Mohler says gay marriage a religious-liberty threat

A Southern Baptist seminary president says gay marriage poses the greatest religious-liberty threat in a generation and perhaps in U.S. history.

By Bob Allen

“Religious liberty has never been threatened in our lifetimes, and probably in terms of the American experiment, like it will be threatened with same-sex marriage,” Albert Mohler, president of Southern Baptist Theological Seminary, warned in a video interview posted online by the SBC Ethics and Religious Liberty Commission.

Mohler said the redefinition of marriage “creates a huge problem for the Christian church that can’t accept same-sex marriage within its own definition of marriage, within its own life and within the whole normative expression of what our congregation should look like.”

albert mohler“It’s going to be, right now, on the front lines people like the florists and the wedding planners, folks like that, who have businesses that are public accommodations, but pretty quickly it’s going to get to just about everyone,” Mohler predicted.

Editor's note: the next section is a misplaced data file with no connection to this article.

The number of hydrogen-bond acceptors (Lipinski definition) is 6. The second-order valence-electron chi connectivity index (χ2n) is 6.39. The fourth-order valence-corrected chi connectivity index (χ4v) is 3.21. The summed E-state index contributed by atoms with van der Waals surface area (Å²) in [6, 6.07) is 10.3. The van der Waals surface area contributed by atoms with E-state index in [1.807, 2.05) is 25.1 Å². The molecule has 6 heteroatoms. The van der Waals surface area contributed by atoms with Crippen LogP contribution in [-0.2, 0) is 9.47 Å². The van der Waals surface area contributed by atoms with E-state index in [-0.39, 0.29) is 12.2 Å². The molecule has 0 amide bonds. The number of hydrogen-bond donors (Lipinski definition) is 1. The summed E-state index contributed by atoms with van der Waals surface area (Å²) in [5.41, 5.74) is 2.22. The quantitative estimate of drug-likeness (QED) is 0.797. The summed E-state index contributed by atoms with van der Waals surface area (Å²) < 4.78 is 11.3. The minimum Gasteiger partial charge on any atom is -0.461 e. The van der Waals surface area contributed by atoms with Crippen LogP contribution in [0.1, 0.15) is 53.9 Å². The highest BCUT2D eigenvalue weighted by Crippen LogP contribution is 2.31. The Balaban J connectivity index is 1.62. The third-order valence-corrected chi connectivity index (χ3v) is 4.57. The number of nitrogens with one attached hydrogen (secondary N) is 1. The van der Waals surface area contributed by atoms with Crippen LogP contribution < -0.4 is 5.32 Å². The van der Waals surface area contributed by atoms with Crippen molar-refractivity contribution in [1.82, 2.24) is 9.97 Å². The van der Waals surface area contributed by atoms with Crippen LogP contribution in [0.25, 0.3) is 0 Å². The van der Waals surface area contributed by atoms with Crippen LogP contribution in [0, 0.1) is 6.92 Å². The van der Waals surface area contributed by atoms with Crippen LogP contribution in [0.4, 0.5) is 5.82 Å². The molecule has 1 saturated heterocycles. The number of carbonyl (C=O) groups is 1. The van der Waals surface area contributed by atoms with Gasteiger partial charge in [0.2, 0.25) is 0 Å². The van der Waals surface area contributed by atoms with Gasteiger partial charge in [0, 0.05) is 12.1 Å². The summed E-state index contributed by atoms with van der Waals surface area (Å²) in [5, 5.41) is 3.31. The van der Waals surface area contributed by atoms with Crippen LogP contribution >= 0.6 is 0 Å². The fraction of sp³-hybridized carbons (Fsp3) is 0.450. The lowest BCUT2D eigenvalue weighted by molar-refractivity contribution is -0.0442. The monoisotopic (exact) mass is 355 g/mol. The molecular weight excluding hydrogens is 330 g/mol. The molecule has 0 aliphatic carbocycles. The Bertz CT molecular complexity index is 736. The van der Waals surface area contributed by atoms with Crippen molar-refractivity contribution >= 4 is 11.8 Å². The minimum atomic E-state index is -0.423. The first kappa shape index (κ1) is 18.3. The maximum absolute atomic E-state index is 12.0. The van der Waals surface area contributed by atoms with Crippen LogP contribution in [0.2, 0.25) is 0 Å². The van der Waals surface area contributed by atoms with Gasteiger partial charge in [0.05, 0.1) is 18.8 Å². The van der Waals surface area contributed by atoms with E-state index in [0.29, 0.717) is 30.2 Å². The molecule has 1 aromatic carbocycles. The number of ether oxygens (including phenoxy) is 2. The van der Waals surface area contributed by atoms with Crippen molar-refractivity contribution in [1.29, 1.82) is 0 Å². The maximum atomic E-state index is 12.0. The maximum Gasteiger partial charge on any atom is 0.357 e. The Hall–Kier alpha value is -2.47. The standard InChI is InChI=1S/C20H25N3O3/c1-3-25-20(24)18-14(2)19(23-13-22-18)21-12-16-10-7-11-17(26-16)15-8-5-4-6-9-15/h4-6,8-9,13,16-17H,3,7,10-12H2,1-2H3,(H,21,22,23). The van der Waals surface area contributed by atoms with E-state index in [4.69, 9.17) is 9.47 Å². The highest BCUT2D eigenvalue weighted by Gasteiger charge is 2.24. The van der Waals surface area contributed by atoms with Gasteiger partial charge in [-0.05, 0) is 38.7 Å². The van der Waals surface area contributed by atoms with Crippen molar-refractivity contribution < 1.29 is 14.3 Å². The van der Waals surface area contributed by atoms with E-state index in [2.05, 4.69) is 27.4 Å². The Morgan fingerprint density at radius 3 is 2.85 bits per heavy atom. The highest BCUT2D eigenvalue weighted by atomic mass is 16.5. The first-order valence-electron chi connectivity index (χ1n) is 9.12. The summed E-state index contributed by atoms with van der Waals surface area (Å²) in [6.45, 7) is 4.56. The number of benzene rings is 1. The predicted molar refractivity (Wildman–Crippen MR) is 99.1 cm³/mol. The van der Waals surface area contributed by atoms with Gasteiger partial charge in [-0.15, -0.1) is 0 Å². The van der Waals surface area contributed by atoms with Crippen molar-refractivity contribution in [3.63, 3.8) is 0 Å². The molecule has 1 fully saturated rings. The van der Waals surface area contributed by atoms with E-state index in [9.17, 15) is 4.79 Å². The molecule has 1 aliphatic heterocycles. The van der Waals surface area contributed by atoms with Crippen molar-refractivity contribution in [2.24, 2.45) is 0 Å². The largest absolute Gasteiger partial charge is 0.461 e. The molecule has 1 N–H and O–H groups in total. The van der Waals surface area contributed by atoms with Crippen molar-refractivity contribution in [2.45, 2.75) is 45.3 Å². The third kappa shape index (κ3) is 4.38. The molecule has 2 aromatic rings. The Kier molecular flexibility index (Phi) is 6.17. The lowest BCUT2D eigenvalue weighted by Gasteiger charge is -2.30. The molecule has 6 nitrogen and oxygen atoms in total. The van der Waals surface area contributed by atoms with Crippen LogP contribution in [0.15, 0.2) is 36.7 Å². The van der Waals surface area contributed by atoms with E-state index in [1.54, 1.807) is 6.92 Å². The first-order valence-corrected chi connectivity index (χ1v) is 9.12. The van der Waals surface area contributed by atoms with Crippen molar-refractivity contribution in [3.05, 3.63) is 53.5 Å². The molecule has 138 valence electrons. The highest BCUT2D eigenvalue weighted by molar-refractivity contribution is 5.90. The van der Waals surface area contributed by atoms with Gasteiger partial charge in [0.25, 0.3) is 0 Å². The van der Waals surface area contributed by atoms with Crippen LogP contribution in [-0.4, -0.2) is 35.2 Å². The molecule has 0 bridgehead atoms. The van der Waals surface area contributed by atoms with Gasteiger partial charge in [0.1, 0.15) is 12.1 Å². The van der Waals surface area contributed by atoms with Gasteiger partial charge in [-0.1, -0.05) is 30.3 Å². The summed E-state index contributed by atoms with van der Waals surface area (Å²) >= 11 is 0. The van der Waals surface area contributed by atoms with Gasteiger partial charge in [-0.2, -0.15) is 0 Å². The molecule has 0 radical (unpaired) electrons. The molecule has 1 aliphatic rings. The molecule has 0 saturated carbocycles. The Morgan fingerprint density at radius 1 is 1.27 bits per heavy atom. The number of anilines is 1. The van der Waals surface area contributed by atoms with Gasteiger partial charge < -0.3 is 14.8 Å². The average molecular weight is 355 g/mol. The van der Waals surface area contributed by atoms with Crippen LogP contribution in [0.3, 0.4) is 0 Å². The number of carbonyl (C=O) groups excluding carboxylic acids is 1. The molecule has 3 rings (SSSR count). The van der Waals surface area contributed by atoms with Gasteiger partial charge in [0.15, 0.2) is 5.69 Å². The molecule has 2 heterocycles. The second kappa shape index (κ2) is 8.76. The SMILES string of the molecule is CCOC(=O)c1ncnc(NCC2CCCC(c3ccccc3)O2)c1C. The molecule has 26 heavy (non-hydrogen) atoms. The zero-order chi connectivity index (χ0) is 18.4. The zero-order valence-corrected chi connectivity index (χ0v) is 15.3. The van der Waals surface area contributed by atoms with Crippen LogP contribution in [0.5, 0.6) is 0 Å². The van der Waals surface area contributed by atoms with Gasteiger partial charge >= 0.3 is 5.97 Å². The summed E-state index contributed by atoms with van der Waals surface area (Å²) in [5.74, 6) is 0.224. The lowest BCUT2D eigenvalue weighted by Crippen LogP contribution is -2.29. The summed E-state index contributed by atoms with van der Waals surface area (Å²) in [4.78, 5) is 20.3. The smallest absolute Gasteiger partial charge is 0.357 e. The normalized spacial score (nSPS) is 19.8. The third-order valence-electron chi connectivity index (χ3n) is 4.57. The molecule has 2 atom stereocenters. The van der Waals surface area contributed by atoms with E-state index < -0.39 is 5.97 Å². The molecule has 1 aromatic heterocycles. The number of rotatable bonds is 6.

“I think this is where we are going to have to understand that being in the world but not of it is going to require some very keen thinking, some very careful biblical thinking, and we’re going to have to understand that we’re going to have to contend for religious liberty in the very land where we thought it was guaranteed.”

Last fall Mohler made headlines in a lecture at Brigham Young University on threats to religious liberty he sees facing Mormons and Southern Baptists alike.

“I do not believe that we are going to heaven together, but I do believe we may go to jail together,” Mohler said.

In a return visit to BYU Feb. 25, Mohler remarked that since last October “erotic liberty is in the ascent and religious liberty is in peril” and “we may go to jail sooner even than we thought.”

“Twenty years ago, not one nation on earth had legal same-sex marriage,” Mohler said. “Now, we are told that 40 percent of Americans live where same-sex marriage is legal. A sense of inevitablity now hangs over the entire nation.”

“We simply cannot exaggerate the consequence to human flourishing if marriage is subverted and transformed so that it is no longer directed, as a human institution, toward procreation and the nurture of children,” he said. “Human flourishing will be inevitably harmed and permanently debilitated by its redefinition.”